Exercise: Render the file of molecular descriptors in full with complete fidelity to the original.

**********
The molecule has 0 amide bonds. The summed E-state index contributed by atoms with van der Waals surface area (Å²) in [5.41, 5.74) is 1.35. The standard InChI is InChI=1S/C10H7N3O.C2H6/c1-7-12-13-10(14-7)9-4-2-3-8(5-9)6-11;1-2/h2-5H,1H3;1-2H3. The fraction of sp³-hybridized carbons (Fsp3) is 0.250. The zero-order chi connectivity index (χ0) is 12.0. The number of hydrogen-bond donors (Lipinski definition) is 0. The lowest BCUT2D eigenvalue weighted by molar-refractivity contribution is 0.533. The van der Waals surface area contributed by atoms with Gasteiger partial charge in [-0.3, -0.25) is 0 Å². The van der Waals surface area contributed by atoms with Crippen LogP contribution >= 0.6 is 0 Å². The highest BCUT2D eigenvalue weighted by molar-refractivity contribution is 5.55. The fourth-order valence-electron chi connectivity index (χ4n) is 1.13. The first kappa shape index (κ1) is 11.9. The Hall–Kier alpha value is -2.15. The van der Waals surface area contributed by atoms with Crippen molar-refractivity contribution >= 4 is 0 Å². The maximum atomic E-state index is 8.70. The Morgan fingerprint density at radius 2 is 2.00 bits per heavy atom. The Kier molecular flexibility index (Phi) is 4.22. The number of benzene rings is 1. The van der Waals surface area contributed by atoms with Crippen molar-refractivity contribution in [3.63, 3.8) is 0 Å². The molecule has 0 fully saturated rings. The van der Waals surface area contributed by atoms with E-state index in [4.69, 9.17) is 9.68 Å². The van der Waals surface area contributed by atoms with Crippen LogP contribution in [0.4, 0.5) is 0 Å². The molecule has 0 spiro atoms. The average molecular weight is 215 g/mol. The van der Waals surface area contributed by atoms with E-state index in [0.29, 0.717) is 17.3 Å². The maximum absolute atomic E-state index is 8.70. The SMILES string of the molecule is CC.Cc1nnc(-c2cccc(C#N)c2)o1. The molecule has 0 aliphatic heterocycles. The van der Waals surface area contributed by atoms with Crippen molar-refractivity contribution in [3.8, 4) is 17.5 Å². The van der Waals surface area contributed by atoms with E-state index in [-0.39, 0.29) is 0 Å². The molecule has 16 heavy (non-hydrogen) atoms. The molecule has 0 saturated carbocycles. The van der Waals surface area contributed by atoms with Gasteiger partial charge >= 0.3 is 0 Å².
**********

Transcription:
The molecule has 0 amide bonds. The summed E-state index contributed by atoms with van der Waals surface area (Å²) in [5.41, 5.74) is 1.35. The standard InChI is InChI=1S/C10H7N3O.C2H6/c1-7-12-13-10(14-7)9-4-2-3-8(5-9)6-11;1-2/h2-5H,1H3;1-2H3. The fraction of sp³-hybridized carbons (Fsp3) is 0.250. The zero-order chi connectivity index (χ0) is 12.0. The number of hydrogen-bond donors (Lipinski definition) is 0. The lowest BCUT2D eigenvalue weighted by molar-refractivity contribution is 0.533. The van der Waals surface area contributed by atoms with Gasteiger partial charge in [-0.3, -0.25) is 0 Å². The van der Waals surface area contributed by atoms with Crippen LogP contribution >= 0.6 is 0 Å². The highest BCUT2D eigenvalue weighted by molar-refractivity contribution is 5.55. The fourth-order valence-electron chi connectivity index (χ4n) is 1.13. The first kappa shape index (κ1) is 11.9. The Hall–Kier alpha value is -2.15. The van der Waals surface area contributed by atoms with Crippen molar-refractivity contribution >= 4 is 0 Å². The maximum atomic E-state index is 8.70. The Morgan fingerprint density at radius 2 is 2.00 bits per heavy atom. The Kier molecular flexibility index (Phi) is 4.22. The number of benzene rings is 1. The van der Waals surface area contributed by atoms with Crippen molar-refractivity contribution in [3.63, 3.8) is 0 Å². The molecule has 0 fully saturated rings. The van der Waals surface area contributed by atoms with E-state index in [4.69, 9.17) is 9.68 Å². The van der Waals surface area contributed by atoms with Crippen LogP contribution in [0.4, 0.5) is 0 Å². The molecule has 0 spiro atoms. The average molecular weight is 215 g/mol. The van der Waals surface area contributed by atoms with E-state index in [0.29, 0.717) is 17.3 Å². The maximum absolute atomic E-state index is 8.70. The SMILES string of the molecule is CC.Cc1nnc(-c2cccc(C#N)c2)o1. The molecule has 0 aliphatic heterocycles. The van der Waals surface area contributed by atoms with Crippen molar-refractivity contribution in [3.8, 4) is 17.5 Å². The van der Waals surface area contributed by atoms with E-state index in [-0.39, 0.29) is 0 Å². The molecule has 16 heavy (non-hydrogen) atoms. The molecule has 0 saturated carbocycles. The van der Waals surface area contributed by atoms with Gasteiger partial charge >= 0.3 is 0 Å².